Even as the Pittsburgh Pirates have ventured out to their best start in two decades, there has been a noticeable “enthusiasm gap” in the Tri-State Area.
As discussed on yesterday’s Three Rivers, One Show podcast, it seems the Penguins’ ongoing Stanley Cup playoff run has at least partially blunted the ‘Burgh’s enthusiasm for its local ballclub. Moreover, the hockey postseason was been pushed back a couple of weeks due to a lengthy lockout, taking more of the Pirates’ all-important window of exclusivity away.
But while the Penguins could be in action until late June, that doesn’t fully explain why Pittsburgh sports fans have been slow to get engaged with a Pirates team whose 27-18 record is the third-best in the National League and sixth-best in MLB. Attendance traditionally rises later in the season, but PNC Park has been filled to just 54.3 percent capacity through 25 home dates.
(As an aside, what’s Cleveland’s excuse? The Tribe’s in first place and the Cavaliers didn’t make the NBA playoffs.)
For sake of comparison, Pirates fans occupied 68.2 percent of the blue PNC Park seats last season, equating to an attendance average of just over 26,000. If memory serves, Pittsburgh didn’t warm to the 2012 Bucs until their bats heated up in June and July, pushing them into playoff contention.
Ah yes, last year, when the Pirates dropped from 16 games over .500 to a 20th consecutive losing season in truly gut-wrenching fashion. Stack that on top of a late-season downturn in 2011 and it’s evident that at least part of the Bucs’ fanbase is taking a “wait and see” approach this time around.
With that emotional baggage in mind, perhaps Tuesday night’s action on the North Side will soften some hearts. The struggling Cubs came to town to start a three-game series with the surging Pirates, owners of eight wins in their previous 10 games. The stage seemed ripe for a third straight series victory, but Chicago starter Matt Garza shut down the Bucs through five innings and the Cubs had a 3-0 lead.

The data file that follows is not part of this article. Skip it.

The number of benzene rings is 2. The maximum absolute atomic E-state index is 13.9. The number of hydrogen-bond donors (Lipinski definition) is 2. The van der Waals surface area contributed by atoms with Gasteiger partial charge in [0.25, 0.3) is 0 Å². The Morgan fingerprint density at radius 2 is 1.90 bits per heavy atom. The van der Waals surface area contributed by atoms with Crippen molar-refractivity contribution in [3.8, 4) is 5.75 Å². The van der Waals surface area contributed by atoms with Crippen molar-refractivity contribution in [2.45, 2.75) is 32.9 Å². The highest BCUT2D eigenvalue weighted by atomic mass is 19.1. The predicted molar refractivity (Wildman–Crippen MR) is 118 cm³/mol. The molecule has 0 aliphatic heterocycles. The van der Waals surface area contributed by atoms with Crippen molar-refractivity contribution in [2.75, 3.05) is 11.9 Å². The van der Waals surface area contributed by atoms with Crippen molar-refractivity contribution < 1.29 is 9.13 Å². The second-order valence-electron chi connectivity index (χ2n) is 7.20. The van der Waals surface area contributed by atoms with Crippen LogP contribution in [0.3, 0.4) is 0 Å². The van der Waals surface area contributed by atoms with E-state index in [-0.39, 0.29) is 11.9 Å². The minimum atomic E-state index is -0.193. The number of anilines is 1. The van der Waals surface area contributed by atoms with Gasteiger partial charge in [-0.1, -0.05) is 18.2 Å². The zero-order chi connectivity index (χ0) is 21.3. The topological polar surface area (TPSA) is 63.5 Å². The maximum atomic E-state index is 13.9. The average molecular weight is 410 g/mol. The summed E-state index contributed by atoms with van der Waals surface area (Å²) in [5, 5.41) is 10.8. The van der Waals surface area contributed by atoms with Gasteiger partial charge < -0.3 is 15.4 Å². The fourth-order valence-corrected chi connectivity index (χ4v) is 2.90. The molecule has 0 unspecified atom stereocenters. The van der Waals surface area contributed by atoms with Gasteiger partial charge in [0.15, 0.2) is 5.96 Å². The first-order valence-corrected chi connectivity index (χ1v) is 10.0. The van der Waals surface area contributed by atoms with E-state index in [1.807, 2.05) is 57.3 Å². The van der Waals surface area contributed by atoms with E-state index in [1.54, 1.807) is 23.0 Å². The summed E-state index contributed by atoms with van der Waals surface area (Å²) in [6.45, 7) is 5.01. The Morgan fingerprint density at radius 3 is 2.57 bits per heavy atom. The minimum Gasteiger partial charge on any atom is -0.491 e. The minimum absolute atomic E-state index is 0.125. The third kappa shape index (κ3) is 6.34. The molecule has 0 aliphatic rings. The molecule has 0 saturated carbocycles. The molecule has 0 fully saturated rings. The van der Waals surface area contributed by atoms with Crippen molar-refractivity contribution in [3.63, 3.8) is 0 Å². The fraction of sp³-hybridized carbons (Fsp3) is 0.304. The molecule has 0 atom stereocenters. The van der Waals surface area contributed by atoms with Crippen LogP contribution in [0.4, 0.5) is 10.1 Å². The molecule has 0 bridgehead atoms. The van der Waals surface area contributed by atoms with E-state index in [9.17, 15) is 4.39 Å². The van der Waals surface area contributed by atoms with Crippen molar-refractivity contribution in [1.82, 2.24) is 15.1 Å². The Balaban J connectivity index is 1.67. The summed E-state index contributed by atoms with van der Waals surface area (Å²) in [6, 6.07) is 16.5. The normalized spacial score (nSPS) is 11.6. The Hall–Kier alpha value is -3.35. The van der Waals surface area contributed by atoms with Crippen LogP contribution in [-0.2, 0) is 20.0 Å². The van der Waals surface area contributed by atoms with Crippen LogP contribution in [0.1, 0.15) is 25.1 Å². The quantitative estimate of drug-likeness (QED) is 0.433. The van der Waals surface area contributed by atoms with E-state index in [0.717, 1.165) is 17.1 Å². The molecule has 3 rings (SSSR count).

But with Garza removed due to pitch-count concerns – it was his first start of the year after injury – the Pirates took advantage of the middling Chicago bullpen. Pedro Alvarez’ bases-loaded walk off James Russell cut the deficit to two, then pinch-hitter Travis Snider did this to Shawn Camp:
(MLB.com video player not behaving, but the fan video tells the story, too.)
It was one of those flashpoints that occurs just a few times per season: an unlikely player does something special in a big situation to turn a game around. Like Michael McKenry in 2011 or Rob Mackowiak a decade ago, Snider authored a signature PNC Park moment against the Cubs.
On the pitching side, starter Wandy Rodriguez held it together for six innings, followed by a frame apiece for Justin Wilson, Mark Melancon and Jason Grilli. Although Grilli had a rare shaky ninth, it was enough to make Snider’s slam hold up as the deciding blow. It was just one win out of 27 and one game out of 162, but the 5-4 decision felt like a night that could wake more people up to a team that has been strong in all facets.
Pittsburgh sports fans are used to fighting for their teams to get national attention. In this case, the war is on home soil, pitting detachment against engagement. Maybe the scales will to tip in favor of the latter from now on.